I like using WhoSampled to get into the minds of other talented producers. I want to study what inspires other creative minds. It's also a helpful resource for learning how to sample. WhoSampled shows every sample used in a particular song, the section they sampled, and where it starts in the new song. That's basically like having the producer break the song down for you. Awesome!

Movies

      Film is another ample resource for finding samples. Most producers look for albums to sample and overlook movies. The dialogue in movies can sometimes make an inspiring intro for your instrumentals. Don't just think about sampling music. Chop those screams, yells, laughs, gasps, sighs, interjections, and other dope movie vocals and use them to your advantage. 

      I know you've been inspired by a movie before. If you can harness that inspiration, you can channel that into some new beat concepts. After you watch a good movie, open up your DAW and try to match the tone or feeling the movie gave you. If you watch a scary movie, try to make a scary instrumental. You'd be surprised what can happen when you start thinking in a different mode.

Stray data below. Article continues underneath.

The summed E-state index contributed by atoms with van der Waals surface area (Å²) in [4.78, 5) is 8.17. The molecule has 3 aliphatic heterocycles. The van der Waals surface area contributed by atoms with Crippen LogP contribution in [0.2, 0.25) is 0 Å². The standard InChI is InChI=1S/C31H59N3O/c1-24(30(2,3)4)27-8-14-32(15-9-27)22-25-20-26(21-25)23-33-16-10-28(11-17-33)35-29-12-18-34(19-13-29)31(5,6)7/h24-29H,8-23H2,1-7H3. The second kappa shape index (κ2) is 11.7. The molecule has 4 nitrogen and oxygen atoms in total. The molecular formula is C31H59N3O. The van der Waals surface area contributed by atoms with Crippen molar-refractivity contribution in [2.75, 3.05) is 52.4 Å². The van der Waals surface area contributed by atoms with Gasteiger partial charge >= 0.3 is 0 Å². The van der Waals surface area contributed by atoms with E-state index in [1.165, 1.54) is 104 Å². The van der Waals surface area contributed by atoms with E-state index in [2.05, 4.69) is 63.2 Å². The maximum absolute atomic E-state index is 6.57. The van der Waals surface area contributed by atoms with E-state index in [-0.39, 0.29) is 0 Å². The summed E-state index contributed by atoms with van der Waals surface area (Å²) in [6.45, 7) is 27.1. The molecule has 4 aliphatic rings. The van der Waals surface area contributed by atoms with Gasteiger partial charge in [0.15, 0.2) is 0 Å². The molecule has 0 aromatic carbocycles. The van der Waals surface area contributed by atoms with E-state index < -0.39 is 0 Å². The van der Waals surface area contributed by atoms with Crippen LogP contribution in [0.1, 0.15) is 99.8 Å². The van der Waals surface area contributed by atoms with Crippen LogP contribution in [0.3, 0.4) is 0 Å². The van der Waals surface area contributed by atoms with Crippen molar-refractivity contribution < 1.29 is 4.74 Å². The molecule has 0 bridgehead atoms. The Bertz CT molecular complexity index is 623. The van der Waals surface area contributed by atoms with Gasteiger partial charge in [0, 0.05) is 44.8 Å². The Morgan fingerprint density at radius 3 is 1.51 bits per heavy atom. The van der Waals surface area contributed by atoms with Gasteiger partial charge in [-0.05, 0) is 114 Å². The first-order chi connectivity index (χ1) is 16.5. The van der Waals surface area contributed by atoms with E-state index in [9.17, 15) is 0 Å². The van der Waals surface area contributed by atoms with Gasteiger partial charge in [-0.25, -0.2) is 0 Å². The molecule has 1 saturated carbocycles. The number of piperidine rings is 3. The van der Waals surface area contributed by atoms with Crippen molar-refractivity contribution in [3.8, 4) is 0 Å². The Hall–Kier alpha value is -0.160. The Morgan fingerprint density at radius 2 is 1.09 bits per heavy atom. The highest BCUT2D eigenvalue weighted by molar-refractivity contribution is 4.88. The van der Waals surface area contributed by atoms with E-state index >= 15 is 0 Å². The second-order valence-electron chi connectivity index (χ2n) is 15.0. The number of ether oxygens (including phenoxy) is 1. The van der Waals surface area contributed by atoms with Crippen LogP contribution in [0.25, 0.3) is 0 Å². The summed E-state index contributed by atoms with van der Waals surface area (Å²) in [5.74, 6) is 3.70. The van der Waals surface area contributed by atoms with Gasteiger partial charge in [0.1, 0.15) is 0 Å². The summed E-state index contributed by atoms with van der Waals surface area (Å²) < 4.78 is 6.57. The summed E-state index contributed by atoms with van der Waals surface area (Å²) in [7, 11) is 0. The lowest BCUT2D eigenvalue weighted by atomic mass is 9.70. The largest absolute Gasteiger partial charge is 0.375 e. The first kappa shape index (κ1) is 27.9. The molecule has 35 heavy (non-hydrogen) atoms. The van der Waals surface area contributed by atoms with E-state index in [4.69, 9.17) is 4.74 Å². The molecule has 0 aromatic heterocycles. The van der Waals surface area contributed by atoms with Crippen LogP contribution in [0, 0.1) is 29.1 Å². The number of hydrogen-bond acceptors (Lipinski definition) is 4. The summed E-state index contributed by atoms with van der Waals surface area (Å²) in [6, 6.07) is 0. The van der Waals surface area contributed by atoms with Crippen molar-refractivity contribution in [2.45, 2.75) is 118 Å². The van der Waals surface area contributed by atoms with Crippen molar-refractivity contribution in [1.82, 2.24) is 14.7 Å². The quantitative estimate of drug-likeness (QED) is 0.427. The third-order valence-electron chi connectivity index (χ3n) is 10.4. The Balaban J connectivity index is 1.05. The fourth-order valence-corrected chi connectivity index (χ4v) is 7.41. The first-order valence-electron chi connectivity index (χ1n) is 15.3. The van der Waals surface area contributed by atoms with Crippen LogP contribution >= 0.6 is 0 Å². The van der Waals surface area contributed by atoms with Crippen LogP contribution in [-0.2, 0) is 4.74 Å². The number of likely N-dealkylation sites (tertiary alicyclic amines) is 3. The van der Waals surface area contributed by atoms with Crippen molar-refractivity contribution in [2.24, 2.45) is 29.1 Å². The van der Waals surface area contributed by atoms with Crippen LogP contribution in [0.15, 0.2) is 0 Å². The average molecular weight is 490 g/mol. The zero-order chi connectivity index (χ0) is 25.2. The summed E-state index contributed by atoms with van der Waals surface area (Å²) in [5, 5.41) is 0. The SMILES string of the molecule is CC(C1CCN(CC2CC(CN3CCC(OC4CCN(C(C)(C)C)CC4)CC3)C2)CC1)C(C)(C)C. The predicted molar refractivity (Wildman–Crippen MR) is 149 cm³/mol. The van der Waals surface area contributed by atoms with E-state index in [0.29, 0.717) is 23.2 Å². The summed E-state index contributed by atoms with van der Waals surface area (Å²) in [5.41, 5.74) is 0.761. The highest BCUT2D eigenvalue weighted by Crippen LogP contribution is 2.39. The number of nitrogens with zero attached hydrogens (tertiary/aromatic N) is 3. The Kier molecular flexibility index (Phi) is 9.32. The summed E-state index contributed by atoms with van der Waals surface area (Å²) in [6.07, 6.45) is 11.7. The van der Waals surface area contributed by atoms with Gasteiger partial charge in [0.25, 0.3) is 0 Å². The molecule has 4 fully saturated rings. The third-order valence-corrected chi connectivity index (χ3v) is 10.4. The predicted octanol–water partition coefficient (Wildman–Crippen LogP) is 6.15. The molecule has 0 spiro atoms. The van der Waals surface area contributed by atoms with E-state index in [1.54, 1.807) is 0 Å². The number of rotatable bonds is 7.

808 Mafia is known for sampling sound effects from popular movies. They chopped one of their siren sound effects straight from the movie Kill Bill

StumbleUpon

     Using StumbleUpon is like putting the internet on shuffle. Its a powerful web discovery engine that allows you to find all of the randomness the internet has to offer. If you make a profile and change your settings to discover music links only, it'll take you to places you wouldn't think to check on your own.

      It's difficult to summarize everything you will find using StumbleUpon. You just gotta try it out and see where it takes you.

Songs That You Created Yourself

     Yes, you can sample your own music. It's not as hard as people make it seem. Open up a few instruments or synths in your DAW, compose some chord progressions and melodies, and bounce it as a WAV file. Take that WAV file and treat it like you would any other song you would sample. Throw it in Kontakt or Maschine and go crazy with it. Time stretch, pitch shift, reverb, delay, reverse audio, filters, phasers, EQ, etc are all going to be helpful to get the most out of your creation. 

     Don't be afraid to use real instruments either. Find a singer in your area and have them record some riffs and runs for you. You can even collaborate with a local band to make the kind of music you would want to sample. Don't give me any sass about trying to find people to record either. There are amateurs EVERYWHERE! This may be a surprise to some, but you can create music without using your DAW too.